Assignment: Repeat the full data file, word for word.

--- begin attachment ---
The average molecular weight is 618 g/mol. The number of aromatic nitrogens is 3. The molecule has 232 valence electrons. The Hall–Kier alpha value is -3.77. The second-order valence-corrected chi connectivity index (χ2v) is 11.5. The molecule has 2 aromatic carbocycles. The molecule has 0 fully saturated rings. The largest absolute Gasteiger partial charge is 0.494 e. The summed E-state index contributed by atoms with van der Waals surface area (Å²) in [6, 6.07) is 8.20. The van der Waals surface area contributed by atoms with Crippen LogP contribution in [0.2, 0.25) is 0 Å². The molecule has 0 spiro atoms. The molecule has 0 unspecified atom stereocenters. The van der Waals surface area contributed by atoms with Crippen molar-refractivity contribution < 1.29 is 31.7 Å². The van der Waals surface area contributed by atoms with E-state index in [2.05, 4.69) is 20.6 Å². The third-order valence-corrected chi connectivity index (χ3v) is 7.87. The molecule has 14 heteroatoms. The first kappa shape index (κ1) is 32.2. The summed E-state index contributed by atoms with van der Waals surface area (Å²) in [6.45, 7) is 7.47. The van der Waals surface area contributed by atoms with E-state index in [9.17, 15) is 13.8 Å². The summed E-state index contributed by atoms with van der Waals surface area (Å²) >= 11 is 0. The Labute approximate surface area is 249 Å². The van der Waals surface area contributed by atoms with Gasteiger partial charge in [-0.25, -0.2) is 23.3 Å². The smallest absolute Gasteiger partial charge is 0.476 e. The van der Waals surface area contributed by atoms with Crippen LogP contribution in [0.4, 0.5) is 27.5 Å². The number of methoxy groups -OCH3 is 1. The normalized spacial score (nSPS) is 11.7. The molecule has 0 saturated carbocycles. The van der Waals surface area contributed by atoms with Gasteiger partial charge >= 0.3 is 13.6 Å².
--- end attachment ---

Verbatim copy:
The average molecular weight is 618 g/mol. The number of aromatic nitrogens is 3. The molecule has 232 valence electrons. The Hall–Kier alpha value is -3.77. The second-order valence-corrected chi connectivity index (χ2v) is 11.5. The molecule has 2 aromatic carbocycles. The molecule has 0 fully saturated rings. The largest absolute Gasteiger partial charge is 0.494 e. The summed E-state index contributed by atoms with van der Waals surface area (Å²) in [6, 6.07) is 8.20. The van der Waals surface area contributed by atoms with Crippen LogP contribution in [0.2, 0.25) is 0 Å². The molecule has 0 spiro atoms. The molecule has 0 unspecified atom stereocenters. The van der Waals surface area contributed by atoms with Crippen molar-refractivity contribution < 1.29 is 31.7 Å². The van der Waals surface area contributed by atoms with E-state index in [2.05, 4.69) is 20.6 Å². The third-order valence-corrected chi connectivity index (χ3v) is 7.87. The molecule has 14 heteroatoms. The first kappa shape index (κ1) is 32.2. The summed E-state index contributed by atoms with van der Waals surface area (Å²) in [6.45, 7) is 7.47. The van der Waals surface area contributed by atoms with E-state index in [9.17, 15) is 13.8 Å². The summed E-state index contributed by atoms with van der Waals surface area (Å²) >= 11 is 0. The Labute approximate surface area is 249 Å². The van der Waals surface area contributed by atoms with Gasteiger partial charge in [-0.25, -0.2) is 23.3 Å². The smallest absolute Gasteiger partial charge is 0.476 e. The van der Waals surface area contributed by atoms with Crippen LogP contribution in [0.4, 0.5) is 27.5 Å². The number of methoxy groups -OCH3 is 1. The normalized spacial score (nSPS) is 11.7. The molecule has 0 saturated carbocycles. The van der Waals surface area contributed by atoms with Gasteiger partial charge >= 0.3 is 13.6 Å².